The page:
We have not seen any adverse reaction on the pipes which have not oxidised again.

Exhaust pipe cleaner secret formula revealed Neil Stern
Still non-oxidised

“Never let the activator stay on long and hit it with a polish to deactivate and polish,” he says.

“Never do it on hot pipes, always cold.”

He says it can be used to clean all oxidation on stainless steel and chrome.

Neil says some chrome pipes are “plated under solution with no oxygen which is unstable”.

“When in the air and heated up, the molecules in the chrome fall apart and allow oxidation and bluing,” he says.

“What this cleaner does is force the particles together,” he said.

Neil no longer plans to market his cleaner and has now turned his attention to health care products.

  1. Your article says 1:3 ratio but his video says 1:5. Are you able to clarify?

    He talks about using this on paint but I’m with you, no fkn way.

    1. Correct he’s talking about paint when mentioning 1:5

      Per the article “Neil says it can be used on paint, but you should reduce the amount of acid to about a fifth.”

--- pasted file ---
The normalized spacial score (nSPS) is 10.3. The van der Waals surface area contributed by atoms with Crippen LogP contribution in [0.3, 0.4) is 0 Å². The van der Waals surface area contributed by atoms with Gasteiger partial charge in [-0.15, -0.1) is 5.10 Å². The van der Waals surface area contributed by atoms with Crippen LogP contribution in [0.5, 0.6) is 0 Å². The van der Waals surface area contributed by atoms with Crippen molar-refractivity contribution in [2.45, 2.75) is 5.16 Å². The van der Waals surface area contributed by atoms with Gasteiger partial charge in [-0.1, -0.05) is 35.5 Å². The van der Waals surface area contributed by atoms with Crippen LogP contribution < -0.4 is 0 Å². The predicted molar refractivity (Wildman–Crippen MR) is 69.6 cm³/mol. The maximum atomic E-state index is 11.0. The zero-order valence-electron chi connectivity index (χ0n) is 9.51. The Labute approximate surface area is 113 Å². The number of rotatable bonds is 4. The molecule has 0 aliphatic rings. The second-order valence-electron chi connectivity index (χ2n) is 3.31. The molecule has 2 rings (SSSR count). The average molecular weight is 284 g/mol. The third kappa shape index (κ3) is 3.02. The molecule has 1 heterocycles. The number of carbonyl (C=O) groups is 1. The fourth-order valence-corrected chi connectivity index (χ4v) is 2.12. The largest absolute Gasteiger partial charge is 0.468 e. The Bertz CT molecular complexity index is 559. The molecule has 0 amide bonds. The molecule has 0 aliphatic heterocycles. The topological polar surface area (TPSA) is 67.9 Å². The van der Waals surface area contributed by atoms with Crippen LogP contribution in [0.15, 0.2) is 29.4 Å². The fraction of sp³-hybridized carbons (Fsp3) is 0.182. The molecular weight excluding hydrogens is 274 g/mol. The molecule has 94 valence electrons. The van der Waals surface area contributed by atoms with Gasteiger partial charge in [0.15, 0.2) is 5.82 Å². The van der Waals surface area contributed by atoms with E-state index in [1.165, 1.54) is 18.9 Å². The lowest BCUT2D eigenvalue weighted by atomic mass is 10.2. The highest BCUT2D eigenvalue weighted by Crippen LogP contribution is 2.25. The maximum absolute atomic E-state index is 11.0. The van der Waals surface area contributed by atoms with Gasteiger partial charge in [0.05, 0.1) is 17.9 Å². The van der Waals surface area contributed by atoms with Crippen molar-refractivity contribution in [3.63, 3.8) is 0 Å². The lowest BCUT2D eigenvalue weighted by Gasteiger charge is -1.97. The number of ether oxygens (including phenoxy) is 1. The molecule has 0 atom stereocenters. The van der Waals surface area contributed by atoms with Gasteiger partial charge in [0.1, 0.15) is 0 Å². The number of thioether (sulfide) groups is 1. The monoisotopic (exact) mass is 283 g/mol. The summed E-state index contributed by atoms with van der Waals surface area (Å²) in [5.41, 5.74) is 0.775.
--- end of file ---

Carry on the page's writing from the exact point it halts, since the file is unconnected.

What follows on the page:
So chrome/stainless 1:3, paint 1:5

  2. I would be REALLY careful using HCl. You can get all sorts of different “strengths”. Acid strength can be labelled as % or molarity. The latter is the most accurate (and scientific) . I think what is called Muriatic acid is usually a dilute, but still intrinsically dangerous product. It is most commonly used for cleaning the mortar from bricks. If you really want perfect exhausts then have your band new exhaust coated internally with a ceramic coating.

  3. The timing is perfect so this is my finding. I have a eighty-eight Honda Super Magna with four exhaust header/pipes. Made of stainless. Haven’t been cleaned probably since the bike was new. Caked up with brown and black crud. I wanted to clean “the whole” pipe to include end and joint ring connections so removed them.I read up on all of the stuff used to clean these pipes. I “learned” that the muratic and other acid based products do work great for the first few applications but because they also weaken the steel itself? The end results diminished each application thereafter. So I wont be using “that stuff”. I did some experimenting. I found that when I dipped my pipes in a two thirds to one third solution of white vinegar and filtered water for about twelve hours? Then rinse them off with water? Then wipe them with a rag? Any rust pitting, the build up of burnt on crud is easily wiped off. It may take dipping them a second time. Then to finish? Put some baking soda with filtered water and rinse thoroughly. That stabilizes any acid from the mild acid vinegar solution. THEN to reconstitute the metal itself? Wipe on a liberal coating of motor oil and allow to stand for a day or so to absorb into the metal. Wipe that off then get out your Mothers or other polishing compound and polish those puppies to your level of satisfaction.